There is doubt if an appeal properly lies in the present condition of the record; a sale of the land, in any event, being necessary, having been ordered for /the purpose of making assets. Arrington v. Arrington, 91 N. C., 301; Commissioners v. Satchwell, 88 N. C., 1; Hines v. Hines, 84 N. C., 122. Inasmuch, however, as the validity of all the other claims have been established and a decision on the Cogdell debt is required to a proper distribution of the assets, we have deemed it best, for the purposes of this appeal, to treat the judgment as one in its nature final, and decide the questions which the parties desired to present. Recurring, then, to the pleadings, it is now very generally understood that on a petition to sell land for assets, the heirs, in protection of the real estate, may plead the statute of limitations whenever such plea would be *516available to the executor or administrator in protection- of the personalty; but, when the claim is evidenced by a subsisting judgment against the executor or administrator, .the heir is concluded as to its validity, unless the judgment can be successfully assailed on the ground of “fraud and collusion,” or “collusive fraud,” as expressed in some of the cases. This position, as laid down in Speer v. James, 94 N. C., 417, correcting an erroneous impression to the contrary which had been made by Bevers v. Park, 88 N. C., 456, has been again and again affirmed by this Court, and may be taken as accepted law with us. Lee v. McKoy, 118 N. C., 518; Byrd v. Byrd, 117 N. C., 523; Proctor v. Proctor, 105 N. C., 222; Smith v. Brown, 99 N. C., 377. This, then, being the recognized principle, and the claim in favor of Cogdell having been reduced to judgment in 1912, before a justice of the peace, having jurisdiction, and being on its face a-valid subsisting judgment, the- same can only be successfully resisted by plea and proof of fraud and collusion, vitiating the judgment, and, in order to such a defense, it is not sufficient to allege in general terms that there has been “fraud and collusion,” but the facts constituting the alleged fraud must be stated and with sufficient “fullness and certainty to indicate the fraud charged and to apprise the offending party of what he will be called on to answer.” Mottu v. Davis, 151 N. C., 237, citing Ritchie v. McMullen, 159 U. S., 239; 9 Eng. Pl. and Pr., p. 687.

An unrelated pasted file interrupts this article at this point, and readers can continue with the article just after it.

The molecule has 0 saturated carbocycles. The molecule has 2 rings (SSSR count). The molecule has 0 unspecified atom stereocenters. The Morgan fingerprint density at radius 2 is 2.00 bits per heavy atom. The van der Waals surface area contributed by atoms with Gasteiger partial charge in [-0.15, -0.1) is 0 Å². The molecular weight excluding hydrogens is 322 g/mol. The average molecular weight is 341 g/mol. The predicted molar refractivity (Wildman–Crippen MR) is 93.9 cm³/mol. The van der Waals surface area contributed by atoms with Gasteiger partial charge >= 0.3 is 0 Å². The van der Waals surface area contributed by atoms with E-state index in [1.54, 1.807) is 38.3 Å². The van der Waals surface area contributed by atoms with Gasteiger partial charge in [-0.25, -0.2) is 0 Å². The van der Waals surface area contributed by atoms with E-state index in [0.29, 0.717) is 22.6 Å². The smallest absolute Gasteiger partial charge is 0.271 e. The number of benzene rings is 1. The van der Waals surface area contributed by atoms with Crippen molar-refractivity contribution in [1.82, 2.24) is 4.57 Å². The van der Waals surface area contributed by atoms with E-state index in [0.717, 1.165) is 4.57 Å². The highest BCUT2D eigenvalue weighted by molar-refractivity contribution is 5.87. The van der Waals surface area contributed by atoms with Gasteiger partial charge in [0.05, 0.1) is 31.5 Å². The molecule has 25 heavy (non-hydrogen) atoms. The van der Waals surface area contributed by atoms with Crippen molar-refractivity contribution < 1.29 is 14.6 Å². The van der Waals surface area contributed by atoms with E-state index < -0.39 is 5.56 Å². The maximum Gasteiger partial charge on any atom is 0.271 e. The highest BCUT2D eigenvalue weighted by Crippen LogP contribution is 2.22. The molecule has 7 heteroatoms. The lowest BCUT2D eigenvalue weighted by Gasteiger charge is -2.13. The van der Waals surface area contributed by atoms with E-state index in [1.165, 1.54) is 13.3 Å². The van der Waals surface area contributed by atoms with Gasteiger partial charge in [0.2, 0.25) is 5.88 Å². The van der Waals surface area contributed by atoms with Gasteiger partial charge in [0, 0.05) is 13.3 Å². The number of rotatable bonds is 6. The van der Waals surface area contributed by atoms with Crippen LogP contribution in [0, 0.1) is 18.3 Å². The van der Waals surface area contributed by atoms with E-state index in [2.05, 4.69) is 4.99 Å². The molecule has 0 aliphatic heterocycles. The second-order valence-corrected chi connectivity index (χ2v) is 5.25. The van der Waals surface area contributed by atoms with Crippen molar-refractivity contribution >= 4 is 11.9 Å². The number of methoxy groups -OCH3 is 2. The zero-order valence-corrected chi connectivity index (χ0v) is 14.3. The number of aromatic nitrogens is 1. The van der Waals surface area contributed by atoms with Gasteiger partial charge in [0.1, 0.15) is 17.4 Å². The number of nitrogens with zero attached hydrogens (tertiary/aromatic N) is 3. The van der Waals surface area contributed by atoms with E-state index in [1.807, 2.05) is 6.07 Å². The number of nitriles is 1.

In the -present, case, the only facts alleged tending to show fraud are that the administrator, having qualified for the purpose of furthering the collection of a debt due to his own father’s estate, failed to plead the statute of limitations, and, second, that Cogdell, the father’s administrator, had made final settlement and had not accounted for present claim as part of the assets; but neither of these averments, nor both together, without more, amount to “collusive fraud.” Byrd v. Byrd, supra. It is nowhere suggested that the original demand, on which this judgment was rendered, was not a just debt, and it is admitted in the answer that the same has never been paid. The heirs of R. R. Best, the present defendants, had the first right, and were, no doubt, offered opportunity to *517qualify as bis administrator, and, having failed to do it, the present plaintiff had prima, facie the right to qualify to collect his father’s debt, and neither the power nor the duties of Cog-dell, as administrator of T. W. Best, had necessarily ceased because a final settlement had been formally made. Unless in terms discharged from further execution of his trust, he still had power and may have been under obligation to go on and collect assets when opportunity was further presented. 18 Cyc., p. 146. There was nothing in the facts set out, therefore, which amounted to a valid defense against the claim in question, and the further and general allegation of fraud and collusion did not amount to issuable matter.
On perusal of the pleadings, as they now appear, there was error in judgment overruling plaintiff’s demurrer, and the same must be set aside.